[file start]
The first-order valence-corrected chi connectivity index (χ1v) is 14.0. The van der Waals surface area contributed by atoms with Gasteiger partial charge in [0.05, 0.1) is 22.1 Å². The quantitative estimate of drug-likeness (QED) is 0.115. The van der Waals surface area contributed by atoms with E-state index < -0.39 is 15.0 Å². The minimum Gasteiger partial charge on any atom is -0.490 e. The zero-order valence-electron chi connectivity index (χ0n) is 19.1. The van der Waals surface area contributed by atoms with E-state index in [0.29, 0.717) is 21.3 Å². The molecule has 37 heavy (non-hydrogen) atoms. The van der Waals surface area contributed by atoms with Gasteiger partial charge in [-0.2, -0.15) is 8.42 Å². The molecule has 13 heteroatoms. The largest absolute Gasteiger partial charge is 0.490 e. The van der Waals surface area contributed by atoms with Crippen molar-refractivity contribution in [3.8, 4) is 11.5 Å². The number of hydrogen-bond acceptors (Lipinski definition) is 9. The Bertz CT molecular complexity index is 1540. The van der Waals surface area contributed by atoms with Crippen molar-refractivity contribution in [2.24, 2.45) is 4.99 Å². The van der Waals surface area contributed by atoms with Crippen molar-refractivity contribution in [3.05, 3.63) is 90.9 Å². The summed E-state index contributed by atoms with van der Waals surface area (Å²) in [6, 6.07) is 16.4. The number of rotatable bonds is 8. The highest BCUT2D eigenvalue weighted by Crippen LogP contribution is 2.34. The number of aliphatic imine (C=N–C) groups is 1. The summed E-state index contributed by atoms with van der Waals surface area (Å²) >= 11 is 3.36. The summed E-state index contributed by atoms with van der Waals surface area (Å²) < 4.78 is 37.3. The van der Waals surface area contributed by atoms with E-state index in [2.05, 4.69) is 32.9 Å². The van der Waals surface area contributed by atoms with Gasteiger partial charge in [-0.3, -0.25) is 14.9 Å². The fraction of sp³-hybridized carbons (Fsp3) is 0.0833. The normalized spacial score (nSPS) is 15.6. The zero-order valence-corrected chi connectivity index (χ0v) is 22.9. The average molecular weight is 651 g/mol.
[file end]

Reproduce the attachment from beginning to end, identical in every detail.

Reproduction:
The first-order valence-corrected chi connectivity index (χ1v) is 14.0. The van der Waals surface area contributed by atoms with Gasteiger partial charge in [0.05, 0.1) is 22.1 Å². The quantitative estimate of drug-likeness (QED) is 0.115. The van der Waals surface area contributed by atoms with E-state index < -0.39 is 15.0 Å². The minimum Gasteiger partial charge on any atom is -0.490 e. The zero-order valence-electron chi connectivity index (χ0n) is 19.1. The van der Waals surface area contributed by atoms with E-state index in [0.29, 0.717) is 21.3 Å². The molecule has 37 heavy (non-hydrogen) atoms. The van der Waals surface area contributed by atoms with Gasteiger partial charge in [-0.2, -0.15) is 8.42 Å². The molecule has 13 heteroatoms. The largest absolute Gasteiger partial charge is 0.490 e. The van der Waals surface area contributed by atoms with Crippen molar-refractivity contribution in [3.8, 4) is 11.5 Å². The number of hydrogen-bond acceptors (Lipinski definition) is 9. The Bertz CT molecular complexity index is 1540. The van der Waals surface area contributed by atoms with Crippen molar-refractivity contribution in [2.24, 2.45) is 4.99 Å². The van der Waals surface area contributed by atoms with Crippen molar-refractivity contribution in [3.05, 3.63) is 90.9 Å². The summed E-state index contributed by atoms with van der Waals surface area (Å²) in [6, 6.07) is 16.4. The number of rotatable bonds is 8. The highest BCUT2D eigenvalue weighted by Crippen LogP contribution is 2.34. The number of aliphatic imine (C=N–C) groups is 1. The summed E-state index contributed by atoms with van der Waals surface area (Å²) >= 11 is 3.36. The summed E-state index contributed by atoms with van der Waals surface area (Å²) < 4.78 is 37.3. The van der Waals surface area contributed by atoms with E-state index in [2.05, 4.69) is 32.9 Å². The van der Waals surface area contributed by atoms with Gasteiger partial charge in [-0.3, -0.25) is 14.9 Å². The fraction of sp³-hybridized carbons (Fsp3) is 0.0833. The normalized spacial score (nSPS) is 15.6. The zero-order valence-corrected chi connectivity index (χ0v) is 22.9. The average molecular weight is 651 g/mol.